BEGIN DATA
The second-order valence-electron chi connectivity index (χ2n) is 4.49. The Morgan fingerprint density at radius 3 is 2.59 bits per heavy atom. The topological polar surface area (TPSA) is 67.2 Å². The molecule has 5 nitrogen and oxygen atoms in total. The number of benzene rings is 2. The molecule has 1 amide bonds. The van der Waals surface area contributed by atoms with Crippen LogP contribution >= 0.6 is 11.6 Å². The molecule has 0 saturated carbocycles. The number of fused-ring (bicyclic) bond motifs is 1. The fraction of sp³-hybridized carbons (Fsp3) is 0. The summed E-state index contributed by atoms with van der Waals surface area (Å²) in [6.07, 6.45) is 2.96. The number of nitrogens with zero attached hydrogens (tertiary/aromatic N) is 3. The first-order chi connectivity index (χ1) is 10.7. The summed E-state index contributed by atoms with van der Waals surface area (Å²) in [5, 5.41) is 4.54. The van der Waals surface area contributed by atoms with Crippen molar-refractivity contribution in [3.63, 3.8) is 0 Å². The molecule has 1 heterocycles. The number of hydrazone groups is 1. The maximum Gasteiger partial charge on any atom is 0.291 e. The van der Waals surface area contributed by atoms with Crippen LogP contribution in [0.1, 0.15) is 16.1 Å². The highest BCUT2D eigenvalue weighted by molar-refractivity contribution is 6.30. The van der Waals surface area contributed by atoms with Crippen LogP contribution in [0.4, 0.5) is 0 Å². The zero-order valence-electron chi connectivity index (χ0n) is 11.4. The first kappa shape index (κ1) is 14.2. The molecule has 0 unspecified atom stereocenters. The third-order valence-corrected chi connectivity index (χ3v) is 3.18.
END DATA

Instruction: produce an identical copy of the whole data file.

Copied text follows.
The second-order valence-electron chi connectivity index (χ2n) is 4.49. The Morgan fingerprint density at radius 3 is 2.59 bits per heavy atom. The topological polar surface area (TPSA) is 67.2 Å². The molecule has 5 nitrogen and oxygen atoms in total. The number of benzene rings is 2. The molecule has 1 amide bonds. The van der Waals surface area contributed by atoms with Crippen LogP contribution >= 0.6 is 11.6 Å². The molecule has 0 saturated carbocycles. The number of fused-ring (bicyclic) bond motifs is 1. The fraction of sp³-hybridized carbons (Fsp3) is 0. The summed E-state index contributed by atoms with van der Waals surface area (Å²) in [6.07, 6.45) is 2.96. The number of nitrogens with zero attached hydrogens (tertiary/aromatic N) is 3. The first-order chi connectivity index (χ1) is 10.7. The summed E-state index contributed by atoms with van der Waals surface area (Å²) in [5, 5.41) is 4.54. The van der Waals surface area contributed by atoms with Crippen molar-refractivity contribution in [3.63, 3.8) is 0 Å². The molecule has 1 heterocycles. The number of hydrazone groups is 1. The maximum Gasteiger partial charge on any atom is 0.291 e. The van der Waals surface area contributed by atoms with Crippen LogP contribution in [0.1, 0.15) is 16.1 Å². The highest BCUT2D eigenvalue weighted by molar-refractivity contribution is 6.30. The van der Waals surface area contributed by atoms with Crippen LogP contribution in [0.4, 0.5) is 0 Å². The zero-order valence-electron chi connectivity index (χ0n) is 11.4. The first kappa shape index (κ1) is 14.2. The molecule has 0 unspecified atom stereocenters. The third-order valence-corrected chi connectivity index (χ3v) is 3.18.